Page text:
In the Jessop case, the UN Independent Inquiry Committee inspecting the manipulation of the Oil-For-Food Program made a referral to the UK authorities regarding the illegal sale of medical goods by Mark Jessop’s companies to Hussein’s government. After investigation by the SFO and the defendant’s admissions in trial, Mr Jessop was charged to a custodial sentence of 24 weeks and ordered to pay £150,000 to the Development Fund for Iraq, as well as pay prosecution costs of £25,000 (5).

In this environment, ensuring that a company maintains adequate compliance procedures that prevent, identify and address wrongdoing is no longer optional for senior managers.

Meeting the Demands of Compliance

So, how can pharmaceutical companies address these fast emerging regulatory compliance demands?

The anti-bribery code issued by Transparency International (TI) and Social Accountability International – The Business Principles for Countering Bribery – has provided a good framework for companies to develop comprehensive antibribery programmes since 2003 (6). In addition to a comprehensive Guidance Document for the Business Principles, TI has created the TI Six Step Implementation Process, which provides a road map for the development and implementation of a programme, as well as a Self-Evaluation Tool, which aims to help companies evaluate the comprehensiveness and robustness of their anti-bribery programmes. A SME Edition addresses the needs of smaller companies.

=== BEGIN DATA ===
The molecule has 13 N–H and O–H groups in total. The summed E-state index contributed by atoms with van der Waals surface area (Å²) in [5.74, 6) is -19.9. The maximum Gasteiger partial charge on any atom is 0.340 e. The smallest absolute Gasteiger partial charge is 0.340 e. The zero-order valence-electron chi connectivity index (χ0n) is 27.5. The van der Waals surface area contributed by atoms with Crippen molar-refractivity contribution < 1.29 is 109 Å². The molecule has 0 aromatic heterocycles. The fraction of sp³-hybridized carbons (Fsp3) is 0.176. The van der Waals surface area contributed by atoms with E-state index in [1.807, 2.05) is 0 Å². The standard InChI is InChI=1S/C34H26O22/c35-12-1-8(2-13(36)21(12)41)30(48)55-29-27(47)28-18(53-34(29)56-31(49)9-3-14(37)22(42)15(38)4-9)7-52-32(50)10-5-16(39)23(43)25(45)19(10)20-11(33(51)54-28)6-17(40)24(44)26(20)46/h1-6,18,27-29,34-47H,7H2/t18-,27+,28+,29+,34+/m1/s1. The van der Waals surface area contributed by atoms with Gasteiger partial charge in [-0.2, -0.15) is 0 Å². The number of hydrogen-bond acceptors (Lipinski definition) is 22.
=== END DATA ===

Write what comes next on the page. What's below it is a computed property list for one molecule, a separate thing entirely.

The OECD Good Practice Guidance on Internal Controls, Ethics and Compliance has added additional advice on the steps to achieve this compliance objective in relation to bribery in international business transactions (7). Both organisations set out similar principles that are reflected in recent national guidance, such as the UK Ministry of Justice Guidance on the Bribery Act 2010 (8).